Feminist Reflections on my Spiritual Sabbatical

As I think about my role as a prominent leader in the Movement for Black Lives in DC and recognize the ways that masculinity and middle class dominate cultural values have biased by leadership, I am excited by the possibilities that feminism has to offer me. As I have forced myself to take some time to think about the emotional and spiritual toll this work has had on me, I am over joyed at the possibility for a reprieve. That is why I will be taking a spiritual sabbatical in the month of December.

It is unclear to me what this will look like exactly. What I have decided on is that I will be doing much much less work for the Movement for Black Lives in December. I will take time to rest, heal, reflect and learn from my community and the universe as I can. I will take the time to gain perspective and clarify my vision for myself, my community and the world. I will try to re-learn the truth that I am loved because I deserve to be loved and that I deserve to be loved because of who I am and not what I do.

In preparation for this sabbatical, I have taken to reading materials that might change my perspective on the world and give me the tools to grow and evolve in the movement.

One of the many books I am currently reading is Silvia Federici’s “Revolutions at Point Zero: House Work, Reproduction and the Feminist Struggle.” It is blowing my mind. Her perspective on the history of the feminist labor struggle and keen observations of the historic connections of the Feminist Movement in America following the Black Liberation movement seem to have important implications for the Movement for Black Lives.

BLM often talks about “re-claiming space” and understanding the spiritual importance of Black space. Her writings have me considering the economic and political ramifications of owning and controlling space separate from owning property. As I investigate what autonomy means and looks like through a Black Queer Feminist lens I am reminded of a conversation I had with Erika Totten about what I felt my role in the movement should be.

What does it mean to provide leadership as a Black man in the Movement for Black Lives? What does supporting Black women and recognizing their unique role as the engines of American history mean in practice? I think Federici’s work, coupled with authors I am more familiar with like Audre Lorde, Angela Davis and Bell Hooks, points towards a re-investment and valorization of housework by Black men such as myself.

By re-investing in “house work” [broadly defined as community sustaining activities like childcare, elder care, cooking, emotional labor, mutli-generational narrative creation and healing work] we free up women and gender-non-conforming folx to do the strategic organizing and movement work that their places on the spectrum on various oppressions give them the unique perspective the lead on.

Equally important, we provide ourselves the opportunity to emancipate our minds and spirits from the limiting chains of masculinity. The “home,” broadly defined, is the perfect space for Black men to re-invent or deconstruct or dismantle the poisonous aspects of Black masculinity in ways that both support our non-male siblings and shelters us from the daily emasculations of capitalism and white supremacy.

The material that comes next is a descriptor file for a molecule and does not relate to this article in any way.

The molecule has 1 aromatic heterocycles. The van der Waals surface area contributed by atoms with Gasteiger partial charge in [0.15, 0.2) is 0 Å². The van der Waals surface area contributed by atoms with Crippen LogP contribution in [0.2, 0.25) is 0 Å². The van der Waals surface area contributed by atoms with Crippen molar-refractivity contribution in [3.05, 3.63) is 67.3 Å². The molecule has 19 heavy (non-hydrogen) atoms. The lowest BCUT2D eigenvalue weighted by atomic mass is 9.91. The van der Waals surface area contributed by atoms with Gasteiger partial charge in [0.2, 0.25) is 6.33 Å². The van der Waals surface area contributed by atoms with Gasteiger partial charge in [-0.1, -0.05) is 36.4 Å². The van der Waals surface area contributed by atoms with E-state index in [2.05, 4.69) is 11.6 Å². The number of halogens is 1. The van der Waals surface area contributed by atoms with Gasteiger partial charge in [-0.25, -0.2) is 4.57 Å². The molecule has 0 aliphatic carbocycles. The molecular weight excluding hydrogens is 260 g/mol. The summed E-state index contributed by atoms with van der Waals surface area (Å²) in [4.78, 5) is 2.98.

I have come to realize that the disempowerment that Black men feel in our daily emasculations in a capitalist and white supremacist society is the destructive fuel of Black patriarchy. We are so often disempowered in our daily existence that we reach for power in the only system in which we have it. In a sense, our oppression creates a series of voids in our psyches and spirits that we try to fill in with power and commercial validation. I am beginning to see an opportunity for us to escape this feedback loop of disempowerment by oppression followed by reinvestment in our oppression through the home.

How empowering would if feel to Black men to get our sense of human validation from emotionally supporting our families [broadly defined] rather than anxiously trying to game a system founded in our bondage in order to support them financially? Imagine what our communities might look like if we supported Black women and Black gender-non-conforming folx in transforming leadership and the workplace as Black men and gender-non-conforming folx transform the home?

As a lifelong admirer of Black girl magic and strong believer in the inherent artifice of all our identities I am excited about the afro-futurist possibilities of such an endeavor. Might we discover, through putting our Black queer feminist lens into practice, Black boy sorcery and gender-non-conforming alchemy? Might trans* brilliance an Black girl magic reach its fullest expressions of power if Black men invest in the home? Might we all find more added capacity if, understanding that ideas of the scarcity of leadership is a figment of the middle class white imagination, we step back from our positions of power over to make more room to step into our power together?

These are the things I will be exploring on my sabbatical. In glimpsing these possibilities and writing them out they feel more real to me already. I appreciate all of you who I know will support me in this month of healing and growth. I am honored by the talent and leadership of those who have stepped into power with me as I stepped back from power over certain projects. It has confirmed to me, more than anything else: that I am beautiful, I am not alone and collectively we are powerful beyond measure.

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